In California's Mountain fire, lessons of Yarnell tragedy are everywhere

The Mountain fire in California is burning 'some of the more treacherous terrain in the US,' and the memory of last month's Yarnell Hill fire is leading to an abundance of caution.

By , Staff writer

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    Wildfire smoke billows over the Idyllwild Arts Academy in Idyllwild, Calif., Wednesday. The blaze about 100 miles east of Los Angeles had grown to more than 35 square miles.
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As thousands of residents exit their homes in California's San Jacinto Mountains, the so-called Mountain fire is raising questions about whether firefighters should be taking greater precautions after last month's Yarnell fire killed 19 firefighters in Arizona.

The concerns are particularly acute because the Mountain fire "is cooking away in some of the more treacherous terrain in the US – steep, rugged, inaccessible, indefensible," says Char Miller, a professor of environmental analysis and firefighting expert at Pomona College in Claremont, Calif. 

According to interviews with fire officials and fire experts, the operative phrase post-Yarnell seems to be, “err on the side of caution.” It’s not so much that tactics or procedures have changed – the report on Yarnell Hill is not yet complete – but that there is a heightened sense of the need to follow existing and time-tested procedures to the last detail.

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As of Thursday morning, the Mountain fire had split in two directions. The situation of a fast moving fire line with 40- to 60-foot flames proved too much for nearly 3,000 firefighters, and authorities called for the evacuation of 6,000 residents and visitors in Idyllwild, Fern Valley, and nearby wilderness regions including Mount San Jacinto State Park. The Forest Service says about 2,200 homes and 4,100 residences including hotels, condominiums, and cabins were evacuated.

As of 6:00 a.m. Pacific time Thursday, the fire had consumed close to 20,000 acres and was only 15 percent contained.

AccuWeather.com meteorologists expect winds to remain relatively light from the west and northwest through the end of the week. “However, local effects produced by the terrain and the fire itself can continue to cause the blaze to spread rapidly,” says an AccuWeather.com release.

Temperatures are forecast to peak near 100 degrees with low humidity through Saturday.
For now, firefighters are returning to the basics. A 1957 task force assessed the worst fires from 1937-1956 and came up with 10 Standard Firefighting Orders and 18 Watchout Situations that can be distilled to a four-letter acronym: LCES, for “Lookout,” “Communication,” “Escape Routes,” and “Safety Zone.”

“Safety is always our first responsibility and goal – both for the public and firefighters, so that will not change,” says Mike Ferris, a spokesman for the US Forest Service.

But he and others say that lessons from Yarnell need to be translated into action not just by firefighters, but by homeowners.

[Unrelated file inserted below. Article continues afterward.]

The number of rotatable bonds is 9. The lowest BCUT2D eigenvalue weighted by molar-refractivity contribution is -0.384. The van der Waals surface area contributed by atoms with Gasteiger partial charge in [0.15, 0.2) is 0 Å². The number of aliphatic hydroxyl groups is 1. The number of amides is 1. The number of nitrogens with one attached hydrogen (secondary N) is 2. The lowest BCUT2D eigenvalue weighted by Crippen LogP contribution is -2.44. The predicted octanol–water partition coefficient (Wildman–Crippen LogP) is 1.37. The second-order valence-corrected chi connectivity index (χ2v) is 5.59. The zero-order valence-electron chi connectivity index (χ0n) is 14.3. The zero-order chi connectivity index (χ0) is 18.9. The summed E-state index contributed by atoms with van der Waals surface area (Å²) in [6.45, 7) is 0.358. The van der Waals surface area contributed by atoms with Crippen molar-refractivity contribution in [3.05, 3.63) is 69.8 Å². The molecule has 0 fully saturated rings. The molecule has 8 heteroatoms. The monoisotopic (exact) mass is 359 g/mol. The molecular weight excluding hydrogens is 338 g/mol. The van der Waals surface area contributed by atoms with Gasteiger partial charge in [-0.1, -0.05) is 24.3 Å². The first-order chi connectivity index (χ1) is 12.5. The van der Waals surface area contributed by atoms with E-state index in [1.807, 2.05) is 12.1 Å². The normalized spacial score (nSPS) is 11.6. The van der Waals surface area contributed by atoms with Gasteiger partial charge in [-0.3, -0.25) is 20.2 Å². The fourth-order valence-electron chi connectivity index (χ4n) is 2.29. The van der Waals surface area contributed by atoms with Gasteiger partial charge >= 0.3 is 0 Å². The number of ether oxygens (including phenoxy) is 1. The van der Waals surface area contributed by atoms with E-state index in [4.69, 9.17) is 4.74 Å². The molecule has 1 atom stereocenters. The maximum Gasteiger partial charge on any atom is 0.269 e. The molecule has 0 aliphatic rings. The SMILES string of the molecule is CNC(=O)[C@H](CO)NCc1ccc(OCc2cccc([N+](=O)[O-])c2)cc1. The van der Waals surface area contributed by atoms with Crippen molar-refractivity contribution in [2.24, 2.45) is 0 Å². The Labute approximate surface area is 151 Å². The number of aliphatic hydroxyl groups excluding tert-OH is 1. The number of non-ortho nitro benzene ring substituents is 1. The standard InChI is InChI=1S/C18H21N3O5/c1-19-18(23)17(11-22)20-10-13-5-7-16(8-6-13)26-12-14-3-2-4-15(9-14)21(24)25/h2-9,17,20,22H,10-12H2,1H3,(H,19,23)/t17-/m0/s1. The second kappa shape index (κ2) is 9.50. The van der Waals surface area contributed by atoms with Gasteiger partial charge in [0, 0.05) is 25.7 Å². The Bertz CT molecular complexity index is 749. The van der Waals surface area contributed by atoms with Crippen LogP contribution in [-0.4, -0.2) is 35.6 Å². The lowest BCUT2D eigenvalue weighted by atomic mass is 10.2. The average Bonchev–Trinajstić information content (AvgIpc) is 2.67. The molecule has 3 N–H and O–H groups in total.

“The owners of these properties and communities need to create a defensible space, and if they haven’t done that, they have not aided the firefighters at all, but made the situation worse,” says Mr. Ferris.

Creating defensible space includes removing brush, using fire-retardant roofs and siding, installing attic vents that don’t create unnecessary indrafts for burning embers, and avoiding wood for porches and trash enclosures.

But it's inevitable that Yarnell will have an effect on firefighting – at least in the near term, says Professor Miller of Pomona College. The Mountain fire and all the other fires currently burning the West will be fought much more cautiously.

“That’s from the bottom to the top. Crews will take fewer risks, and they will be asked to take fewer risks. Safety first is always the No. 1 goal, but now everyone on the fire lines are being hyper conscious,” Miller says. “This may be especially true of fires like the Mountain blaze.... The strategy will be to encourage the fire to move away from structures as is possible via water and retardant drops; there will be no frontal assaults.”

In some ways, firefighters don't need to wait for a report to internalize the lessons of Yarnell, says Don Smurthwaite, a spokesman for Bureau of Land Management.

“Whenever there is a serious injury or fatality on a fire, it serves as a somber reminder to firefighters everywhere that their profession is risky by nature,” says Smurthwaite. "In the wake of such tragedies, all firefighters seem to increase their situational awareness and take steps to mitigate risk.”

“What happened at Yarnell Hill will have reverberations among firefighters for years to come,” he adds.

When the investigation is concluded, he says, there may be findings and recommendations that affect some aspect of wildland firefighting. “But it's too early to say what, if any, of those recommendations are. That's part of the investigation team's responsibilities, and any followup that comes after.” 

According to meteorologist Ken Clark of Accuweather.com: “Humidity levels are likely to increase substantially over the weekend and could allow spotty pop-up thunderstorms.”

“The higher humidity and any rainfall would greatly assist firefighting efforts,” says a release from Accuweather.com. “However, while some of the storms can bring isolated rainfall, most storms will bring the risk of igniting new blazes due to lightning strikes with little or no rain.”

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